Consider the governor's extended two-minute drift during the St. Louis debate, in response to a question from a 34-year-old single woman with no dependents about the tax savings she could look forward to:
"Let me just say the first -- this business about the entitlement he tried to describe about savings, you know, matching savings here and matching savings there, fully funded it's going to cost a whole lot of money, lot more than we have. You're going to get tax relief under my plan. You're not going to be targeted in or targeted out. Everyone who pays taxes is going to get tax relief. If you take care of an elderly in your home, you're going to get the personal exemption increased.
"I think also what you need to think about is not the immediate, but what about Medicare? You get a plan that will include prescription drugs, a plan that will give you options. Now, I hope people understand that Medicare today is -- is -- is -- is important but it doesn't keep up with the new medicines. If you're a Medicare person, on Medicare you don't get the new -- new procedures. You're stuck in a time warp in many ways. So it will be a modern Medicare system that trusts you to make a variety of options for you.
"You're going to live in a peaceful world. It will be a world of peace, because we're going to have a clearer, clear-sighted foreign policy, based upon a strong military, and a mission that stands by our friends, a mission that doesn't try to be all things to all people -- a judicious use of the military which'll help keep the peace.
"You'll be in a world hopefully that's more educated so it's less likely you'll be harmed in your neighborhood. See, an educated child is one much more likely to be hopeful and optimistic. You'll be in a world in which fits into my philosophy: You know, the harder work -- the harder you work, the more you can keep. It's the American way. Government shouldn't be a heavy hand. That's what the federal government does to you. It should be a helping hand. And tax relief in the proposals I just described should be a good helping hand."
Lacking a story line, Bush flashes cards. He dashes around pressing rhetorical buttons: the "costs money" button, the "options" button, the "trust" button, the "strong" button, the school button, the hard work button. He cannot give cogent reasons for what he says. He does not think he has to. In fact, throughout his career, he has not had to give reasons. He is entitled. He need not stoop to reason. This is not exactly stupidity, in the sense of native incapacity -- it may be that, but he has not been tested. What it is is slovenliness of a mind-boggling order. He may or may not be dyslexic, but who cares, since he has never had to read much, write much or reason much to get where he's gotten.
This is not ordinary laziness. It is the luxurious laziness of a scion who was raised to think he did not have to give reasons, because he was the third generation of a dynastic family. The governor of Texas is a man who's spent most of his adult life slacking around, never taking the trouble to master any mental discipline, accomplishing nothing worth mentioning that did not flow to him as an heir. The harder you work, the more you can keep. This beneficiary of affirmative action for Connecticut nobility worked harder than a garbageman? What did W. have to know to get where he did? No wonder that, in St. Louis, he did not have to know what the Supreme Court has said about affirmative action. He could get away with this deep thought: "If affirmative action means what I just described, what I'm for, then I'm for it."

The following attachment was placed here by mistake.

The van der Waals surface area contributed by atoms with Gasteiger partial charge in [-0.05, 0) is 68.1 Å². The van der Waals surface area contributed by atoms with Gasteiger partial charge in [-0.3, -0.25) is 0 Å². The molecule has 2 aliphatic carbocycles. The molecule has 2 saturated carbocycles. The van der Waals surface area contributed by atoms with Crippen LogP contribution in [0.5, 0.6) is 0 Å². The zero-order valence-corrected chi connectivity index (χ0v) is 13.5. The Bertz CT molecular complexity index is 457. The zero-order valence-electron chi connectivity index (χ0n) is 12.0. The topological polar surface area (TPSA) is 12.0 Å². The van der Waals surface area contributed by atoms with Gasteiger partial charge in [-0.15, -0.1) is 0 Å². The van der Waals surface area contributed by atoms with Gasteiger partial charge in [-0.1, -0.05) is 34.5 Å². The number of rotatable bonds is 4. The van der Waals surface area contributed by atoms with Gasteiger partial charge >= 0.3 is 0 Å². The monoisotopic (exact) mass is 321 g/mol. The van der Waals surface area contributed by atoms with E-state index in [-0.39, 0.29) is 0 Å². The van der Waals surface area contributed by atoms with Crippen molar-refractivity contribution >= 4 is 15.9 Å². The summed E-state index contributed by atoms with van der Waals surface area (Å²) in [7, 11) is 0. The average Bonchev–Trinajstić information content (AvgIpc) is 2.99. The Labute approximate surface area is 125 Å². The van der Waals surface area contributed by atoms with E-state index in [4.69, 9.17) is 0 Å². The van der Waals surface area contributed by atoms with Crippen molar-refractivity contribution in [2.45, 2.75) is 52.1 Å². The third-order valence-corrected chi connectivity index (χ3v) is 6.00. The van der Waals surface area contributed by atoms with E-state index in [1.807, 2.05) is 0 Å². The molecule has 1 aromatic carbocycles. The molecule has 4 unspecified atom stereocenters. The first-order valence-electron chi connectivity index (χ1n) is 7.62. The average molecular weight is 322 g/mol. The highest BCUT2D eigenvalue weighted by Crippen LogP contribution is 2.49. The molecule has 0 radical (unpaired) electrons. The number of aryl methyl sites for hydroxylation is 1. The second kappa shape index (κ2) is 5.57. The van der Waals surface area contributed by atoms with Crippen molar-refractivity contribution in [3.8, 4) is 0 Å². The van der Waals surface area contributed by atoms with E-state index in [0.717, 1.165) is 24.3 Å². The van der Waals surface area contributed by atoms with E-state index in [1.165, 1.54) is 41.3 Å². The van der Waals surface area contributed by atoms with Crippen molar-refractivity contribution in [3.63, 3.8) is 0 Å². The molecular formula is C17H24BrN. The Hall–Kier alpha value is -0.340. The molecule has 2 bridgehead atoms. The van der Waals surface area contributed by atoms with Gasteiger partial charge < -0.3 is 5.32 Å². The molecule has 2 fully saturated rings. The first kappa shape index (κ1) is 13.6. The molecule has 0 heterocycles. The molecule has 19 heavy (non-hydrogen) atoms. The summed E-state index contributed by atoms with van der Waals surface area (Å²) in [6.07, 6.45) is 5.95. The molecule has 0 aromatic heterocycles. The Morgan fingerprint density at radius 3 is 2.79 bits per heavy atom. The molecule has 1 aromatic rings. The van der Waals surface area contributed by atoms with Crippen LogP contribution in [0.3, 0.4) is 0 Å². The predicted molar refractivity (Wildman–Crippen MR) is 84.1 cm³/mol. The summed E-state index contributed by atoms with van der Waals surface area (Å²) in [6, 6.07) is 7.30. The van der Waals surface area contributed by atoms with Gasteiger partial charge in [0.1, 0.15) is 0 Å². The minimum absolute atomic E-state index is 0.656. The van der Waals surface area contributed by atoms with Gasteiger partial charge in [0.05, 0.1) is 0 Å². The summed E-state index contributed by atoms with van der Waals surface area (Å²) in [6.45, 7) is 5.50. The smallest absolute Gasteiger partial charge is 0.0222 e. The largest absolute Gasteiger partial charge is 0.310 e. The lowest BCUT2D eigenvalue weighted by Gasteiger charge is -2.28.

The malapropisms, tautologies and evasions are the work of a man who has spent his life overreaching -- and getting away with it. In Hollywood, they call this failing upwards.
Bush has gotten a pass on most of his slipshod ways. Rarely are news commentators bothered to notice. Where Gore's exaggerations get raked over indiscriminately and relentlessly, sometimes fairly and sometimes not, journalists do not rush to point the accusing finger at Bush for his stumbling and dishonesty. Page 1 reports on the candidates' posture, while it is left to inside pages (if anywhere) to note errors, with little sense of which errors count.
Reporters (starting with all-too-moderate moderator Jim Lehrer) thus do not hector W. for "clarification" when he takes credit for an HMO patients bill of rights that he vetoed in 1995, and that became law in 1997 without his signature after he opposed it again. The public's self-glamorizing watchdogs cannot be troubled much to note that he takes credit for a hate crimes bill that he opposed. Few voices rise in righteous indignation when Bush dodges Gore's point that Texas ranks at or near the bottom on health insurance coverage while vastly overstating Texas spending for healthcare for the poor by claiming a total of $4.7 billion while neglecting to note that $3.5 billion, three-quarters of the total, comes from charity care and local government.